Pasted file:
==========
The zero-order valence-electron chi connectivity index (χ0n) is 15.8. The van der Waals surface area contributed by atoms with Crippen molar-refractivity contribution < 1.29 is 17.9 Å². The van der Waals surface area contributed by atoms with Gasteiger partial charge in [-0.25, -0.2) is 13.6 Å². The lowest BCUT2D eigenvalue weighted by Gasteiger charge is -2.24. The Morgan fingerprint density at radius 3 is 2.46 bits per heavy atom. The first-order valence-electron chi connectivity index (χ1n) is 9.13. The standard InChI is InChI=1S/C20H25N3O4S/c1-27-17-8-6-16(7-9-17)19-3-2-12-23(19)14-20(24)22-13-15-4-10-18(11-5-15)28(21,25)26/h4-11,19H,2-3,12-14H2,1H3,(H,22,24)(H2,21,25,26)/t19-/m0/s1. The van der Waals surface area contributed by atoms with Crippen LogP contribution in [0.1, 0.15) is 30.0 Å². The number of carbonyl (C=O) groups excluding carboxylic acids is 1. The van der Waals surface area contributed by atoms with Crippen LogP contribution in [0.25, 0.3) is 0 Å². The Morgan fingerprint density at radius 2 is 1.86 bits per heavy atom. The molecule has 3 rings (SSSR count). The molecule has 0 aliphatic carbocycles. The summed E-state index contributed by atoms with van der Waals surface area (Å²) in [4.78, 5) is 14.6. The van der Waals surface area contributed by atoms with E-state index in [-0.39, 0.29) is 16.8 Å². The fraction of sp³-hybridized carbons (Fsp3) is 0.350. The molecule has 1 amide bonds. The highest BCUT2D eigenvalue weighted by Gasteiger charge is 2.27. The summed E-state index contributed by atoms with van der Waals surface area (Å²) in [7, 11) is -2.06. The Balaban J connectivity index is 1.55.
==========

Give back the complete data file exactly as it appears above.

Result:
The zero-order valence-electron chi connectivity index (χ0n) is 15.8. The van der Waals surface area contributed by atoms with Crippen molar-refractivity contribution < 1.29 is 17.9 Å². The van der Waals surface area contributed by atoms with Gasteiger partial charge in [-0.25, -0.2) is 13.6 Å². The lowest BCUT2D eigenvalue weighted by Gasteiger charge is -2.24. The Morgan fingerprint density at radius 3 is 2.46 bits per heavy atom. The first-order valence-electron chi connectivity index (χ1n) is 9.13. The standard InChI is InChI=1S/C20H25N3O4S/c1-27-17-8-6-16(7-9-17)19-3-2-12-23(19)14-20(24)22-13-15-4-10-18(11-5-15)28(21,25)26/h4-11,19H,2-3,12-14H2,1H3,(H,22,24)(H2,21,25,26)/t19-/m0/s1. The van der Waals surface area contributed by atoms with Crippen LogP contribution in [0.1, 0.15) is 30.0 Å². The number of carbonyl (C=O) groups excluding carboxylic acids is 1. The van der Waals surface area contributed by atoms with Crippen LogP contribution in [0.25, 0.3) is 0 Å². The Morgan fingerprint density at radius 2 is 1.86 bits per heavy atom. The molecule has 3 rings (SSSR count). The molecule has 0 aliphatic carbocycles. The summed E-state index contributed by atoms with van der Waals surface area (Å²) in [4.78, 5) is 14.6. The van der Waals surface area contributed by atoms with E-state index in [-0.39, 0.29) is 16.8 Å². The fraction of sp³-hybridized carbons (Fsp3) is 0.350. The molecule has 1 amide bonds. The highest BCUT2D eigenvalue weighted by Gasteiger charge is 2.27. The summed E-state index contributed by atoms with van der Waals surface area (Å²) in [7, 11) is -2.06. The Balaban J connectivity index is 1.55.